The following is a transcription of an interview with Eric Bibb about his participation in Celebrating Wendell Berry in Music.
How about your choices regarding instrumentation and players for the album—what were you thinking there?
ERIC: My thoughts from the beginning were that this was about getting your fingernails into the soil, and that it had to reflect a rural sensibility. The instruments I chose—like guitar, banjo, mandolin, dobro—are all connected to folk music, the stuff that you could find on somebody’s back porch when neighbors are sitting around. The idea of neighbors seems really prevalent in Wendell’s writing, and so the idea of having instruments that were basically in the community for informal music-making sessions was the way to go.
You have Kentucky roots yourself—what is your Kentucky connection?
ERIC: My dad was born and raised in Louisville, Kentucky, with relatives in many other parts of rural Kentucky. I think that my family had something to do with the fact that there is something called “Bibb” lettuce. They were agrarian folks. I can really feel Wendell’s love for a certain Southern cordiality and respect for one’s neighbors, and taking time to do something properly, not necessarily because you’re going to get a Nobel prize for it, but because that’s what people did to keep their communities together. They did the job well, they pitched in, they cared about their neighbors, they cooked for their neighbors, they shared food in times of need. My grandmother was a famous, famous roll-maker—she made good biscuits too, but her rolls were different and famous in her church community. She knew it and she took pride in it. And every Sunday she would bake two batches of rolls and choose a member of her congregation to receive the second batch as a gift.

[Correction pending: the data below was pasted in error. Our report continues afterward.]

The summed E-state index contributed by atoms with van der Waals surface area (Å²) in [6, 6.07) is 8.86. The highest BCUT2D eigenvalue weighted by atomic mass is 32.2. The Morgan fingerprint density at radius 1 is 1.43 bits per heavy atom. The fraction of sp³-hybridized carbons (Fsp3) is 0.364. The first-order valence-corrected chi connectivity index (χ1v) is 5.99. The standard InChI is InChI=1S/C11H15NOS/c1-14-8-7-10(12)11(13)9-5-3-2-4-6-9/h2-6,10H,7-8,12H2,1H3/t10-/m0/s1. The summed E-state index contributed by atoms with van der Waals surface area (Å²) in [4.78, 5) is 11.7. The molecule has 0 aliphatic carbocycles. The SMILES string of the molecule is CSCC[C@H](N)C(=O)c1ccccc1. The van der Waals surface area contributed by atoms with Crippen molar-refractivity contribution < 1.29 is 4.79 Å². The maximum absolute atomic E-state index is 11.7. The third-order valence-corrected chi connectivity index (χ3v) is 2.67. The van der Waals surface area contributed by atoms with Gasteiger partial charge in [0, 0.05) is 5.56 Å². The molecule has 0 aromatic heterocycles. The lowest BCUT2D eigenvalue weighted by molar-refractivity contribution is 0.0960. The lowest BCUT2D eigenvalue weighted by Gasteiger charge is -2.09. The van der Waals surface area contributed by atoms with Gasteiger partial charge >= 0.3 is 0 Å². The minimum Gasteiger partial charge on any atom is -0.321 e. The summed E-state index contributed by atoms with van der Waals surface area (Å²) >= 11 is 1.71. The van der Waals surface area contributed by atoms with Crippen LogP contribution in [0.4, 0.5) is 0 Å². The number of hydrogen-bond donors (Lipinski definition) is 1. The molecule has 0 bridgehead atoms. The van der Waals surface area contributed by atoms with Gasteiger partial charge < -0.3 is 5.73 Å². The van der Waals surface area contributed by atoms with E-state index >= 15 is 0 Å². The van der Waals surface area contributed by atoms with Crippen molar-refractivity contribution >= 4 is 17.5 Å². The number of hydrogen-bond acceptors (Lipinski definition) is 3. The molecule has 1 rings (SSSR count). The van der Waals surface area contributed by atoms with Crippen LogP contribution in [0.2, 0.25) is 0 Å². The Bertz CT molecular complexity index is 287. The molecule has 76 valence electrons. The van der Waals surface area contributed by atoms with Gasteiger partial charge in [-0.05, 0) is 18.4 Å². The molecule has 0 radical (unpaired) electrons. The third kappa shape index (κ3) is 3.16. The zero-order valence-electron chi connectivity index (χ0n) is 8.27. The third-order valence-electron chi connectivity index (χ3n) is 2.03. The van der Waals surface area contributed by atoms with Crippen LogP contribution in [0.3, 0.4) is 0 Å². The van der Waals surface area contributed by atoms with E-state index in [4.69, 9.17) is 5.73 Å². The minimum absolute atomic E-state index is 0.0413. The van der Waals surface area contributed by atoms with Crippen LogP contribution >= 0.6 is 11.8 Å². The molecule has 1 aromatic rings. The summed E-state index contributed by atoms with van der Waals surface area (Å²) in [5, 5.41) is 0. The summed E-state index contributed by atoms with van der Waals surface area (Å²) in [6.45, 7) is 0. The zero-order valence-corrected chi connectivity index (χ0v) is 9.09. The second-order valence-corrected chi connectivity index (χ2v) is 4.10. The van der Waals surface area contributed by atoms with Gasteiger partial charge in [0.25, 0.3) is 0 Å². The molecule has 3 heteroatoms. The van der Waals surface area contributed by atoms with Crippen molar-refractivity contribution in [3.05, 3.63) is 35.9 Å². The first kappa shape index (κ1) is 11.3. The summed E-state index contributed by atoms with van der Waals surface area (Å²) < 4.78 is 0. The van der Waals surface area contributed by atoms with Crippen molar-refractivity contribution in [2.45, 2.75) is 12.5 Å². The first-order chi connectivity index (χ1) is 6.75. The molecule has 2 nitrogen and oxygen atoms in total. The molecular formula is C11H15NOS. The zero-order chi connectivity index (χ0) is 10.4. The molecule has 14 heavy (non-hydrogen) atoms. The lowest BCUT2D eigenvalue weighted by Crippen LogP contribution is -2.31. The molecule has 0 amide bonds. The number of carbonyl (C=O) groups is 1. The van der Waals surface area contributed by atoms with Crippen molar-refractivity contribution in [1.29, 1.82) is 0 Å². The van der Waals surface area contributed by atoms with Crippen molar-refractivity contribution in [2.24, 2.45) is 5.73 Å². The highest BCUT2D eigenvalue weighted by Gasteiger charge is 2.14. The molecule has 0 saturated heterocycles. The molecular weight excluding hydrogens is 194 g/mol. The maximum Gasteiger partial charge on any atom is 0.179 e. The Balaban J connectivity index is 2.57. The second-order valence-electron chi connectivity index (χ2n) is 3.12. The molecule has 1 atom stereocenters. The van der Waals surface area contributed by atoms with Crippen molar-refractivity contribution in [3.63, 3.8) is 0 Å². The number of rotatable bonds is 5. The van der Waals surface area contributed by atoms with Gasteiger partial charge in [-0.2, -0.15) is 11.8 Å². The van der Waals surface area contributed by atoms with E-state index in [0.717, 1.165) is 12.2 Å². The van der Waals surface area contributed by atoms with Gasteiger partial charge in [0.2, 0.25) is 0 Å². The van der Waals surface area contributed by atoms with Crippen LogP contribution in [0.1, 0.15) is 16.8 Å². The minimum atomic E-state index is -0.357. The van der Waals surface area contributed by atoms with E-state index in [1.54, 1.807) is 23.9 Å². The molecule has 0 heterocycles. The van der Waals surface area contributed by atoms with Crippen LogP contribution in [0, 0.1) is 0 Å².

When you think back over the arc of the project, what were the highlights?
ERIC: One of the most joyous parts of the project was the initial feeling that “this is going to work, this is going to get my juices going, I’m not going to have to struggle here, and I’m going to get help from my muse!” I got that very early on in the project.
And the next really joyous pinnacle was meeting Olli Haavisto, who was not only a great engineer, but a wonderful musician, and whose musical sensibilities were right in sync with the songs. So I had a collaborator and a partner in this right from the beginning, who was like-minded and supportive of the whole idea—it really was “two heads are better than one.”
And then the next high point was to work another incredible musician, Petri Hakala. I was happy with the songs, but the addition of Petri as an instrumentalist and co-arranger meant that the songs could be come art songs. They grew into ‘folky art songs’, which is my background in a nutshell, anyway. (I fell in love with European art songs, Fauré, and so forth, in music school.) Creating these folky art songs blended something a bit highbrow (by which I only mean that there are elements in the harmonies that stretch the envelope of Americana folk music) with materials that tap more directly into folk roots. Petri helped make that happen.
This project was like a mirror. It showed me parts of my own musical upbringing that I hadn’t been in touch with for some time, perhaps because I’ve been focusing on my own career via voluntary limitations in terms of genre. This brought me back to my earliest days, when I was being exposed to a lot of different elements and experimenting. So it was joyous in that way because it reminded me of a lot of things I had left behind, but which had given me a lot of pleasure while growing up.